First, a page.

In the midst of all the materials that we have in the Hench collection, it is only somewhat surprising to find a Soviet propaganda poster. First, as an archivist, I’m never surprised to find seemingly incongruous items within collections. Second, Dr. Hench was an world-renowned physician as the Space Race was heating up between the Soviet Union and United States. He could have acquired it through his travels or through one of his international colleagues. A note accompanying the item reads that it was “found with May-July 1949 Arthritis-Cortisone News Clippings.” Granted, this creates more questions, but it does imply that the poster was collected through the course of Dr. Hench’s medical interests.

Detail showing information of Soviet poster titled To Space! MS076 Philip S. Hench, MD papers, McGovern Historical Center.

Detail showing information of Soviet poster titled To Space! MS076 Philip S. Hench, MD papers, McGovern Historical Center.

Using an online Cyrillic keyboard and Google Translate, below is a sketchy translation of the text at the bottom on the poster:
Publishing “Soviet Artist”
Artist: N. Litvinov, Editor: K. Nazarov
Sign print 18.VII–1960, A06703, Tyre. 36000, 1 b Inst.
Price 1 Ruble 10 Kopeks, Order 1042
Printed on “(undiscernable)”

According to a 2014 BBC.com article “Red alert: Collecting Soviet propaganda posters,” this item is likely an original since it includes “the print run, date and often the artist’s name.” We welcome any Russian scholars or poster collectors to contact us with more information.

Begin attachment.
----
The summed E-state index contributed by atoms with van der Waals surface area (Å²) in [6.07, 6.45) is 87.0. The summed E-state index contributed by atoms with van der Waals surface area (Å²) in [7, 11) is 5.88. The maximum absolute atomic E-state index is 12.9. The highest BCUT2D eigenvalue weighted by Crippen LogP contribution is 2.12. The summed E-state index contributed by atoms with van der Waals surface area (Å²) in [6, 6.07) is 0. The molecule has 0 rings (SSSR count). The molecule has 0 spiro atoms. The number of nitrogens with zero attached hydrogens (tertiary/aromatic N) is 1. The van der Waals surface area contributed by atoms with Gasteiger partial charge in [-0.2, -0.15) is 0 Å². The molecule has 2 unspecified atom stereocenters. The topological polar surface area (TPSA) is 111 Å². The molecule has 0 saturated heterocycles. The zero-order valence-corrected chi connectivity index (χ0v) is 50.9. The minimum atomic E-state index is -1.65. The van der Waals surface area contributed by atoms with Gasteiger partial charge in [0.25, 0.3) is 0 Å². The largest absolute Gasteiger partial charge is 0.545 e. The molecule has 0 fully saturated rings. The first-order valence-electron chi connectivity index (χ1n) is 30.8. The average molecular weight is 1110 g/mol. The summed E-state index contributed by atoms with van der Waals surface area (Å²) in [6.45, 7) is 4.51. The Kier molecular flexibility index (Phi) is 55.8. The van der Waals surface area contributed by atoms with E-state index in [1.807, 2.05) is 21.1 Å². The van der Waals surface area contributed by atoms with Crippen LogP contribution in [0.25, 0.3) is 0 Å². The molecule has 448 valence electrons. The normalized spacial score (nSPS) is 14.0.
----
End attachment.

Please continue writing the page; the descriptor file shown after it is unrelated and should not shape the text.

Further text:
You can review the finding aid on the McGovern Historical Center website for more information about Philip S. Hench, MD papers.

Posted in Archives, Images, Manuscript Collection

The TMC Library in 1961

Sandra Yates
Archivist and Special Collections Librarian

The TMC Library has been located in the Jesse H. Jones Library Building since the building opened in 1954. Below are promotional images of the library’s interior and facilities from 1961. It is interesting to see how much the library has changed in 55 years. For one thing, there are ash trays everywhere!

Reading Room, 1961. The tables in the reading room are still used in the staff areas of the library, two of which are cherished processing tables in the archive. IC001 HAM-TMC Library records (OV 100), IC098 HAM-TMC Library Historical Photograph Collection (P-3359, OV 93), McGovern Historical Center

Reading Room, 1961. The tables in the reading room are still used in the staff areas of the library, two of which are cherished processing tables in the archive.
IC001 HAM-TMC Library records (OV 100), IC098 HAM-TMC Library Historical Photograph Collection (P-3359, OV 93), McGovern Historical Center

Fellows Room, 1961. IC001 HAM-TMC Library records (OV 100), IC098 HAM-TMC Library Historical Photograph Collection (P-3359, OV

Fellows Room, 1961. IC001 HAM-TMC Library records (OV 100), IC098 HAM-TMC Library Historical Photograph Collection (P-3359, OV 93), McGovern Historical Center

Seminar Room, 1961. IC001 HAM-TMC Library records (OV 100), IC098 HAM-TMC Library Historical Photograph Collection (P-3359, OV 93), McGovern Historical Center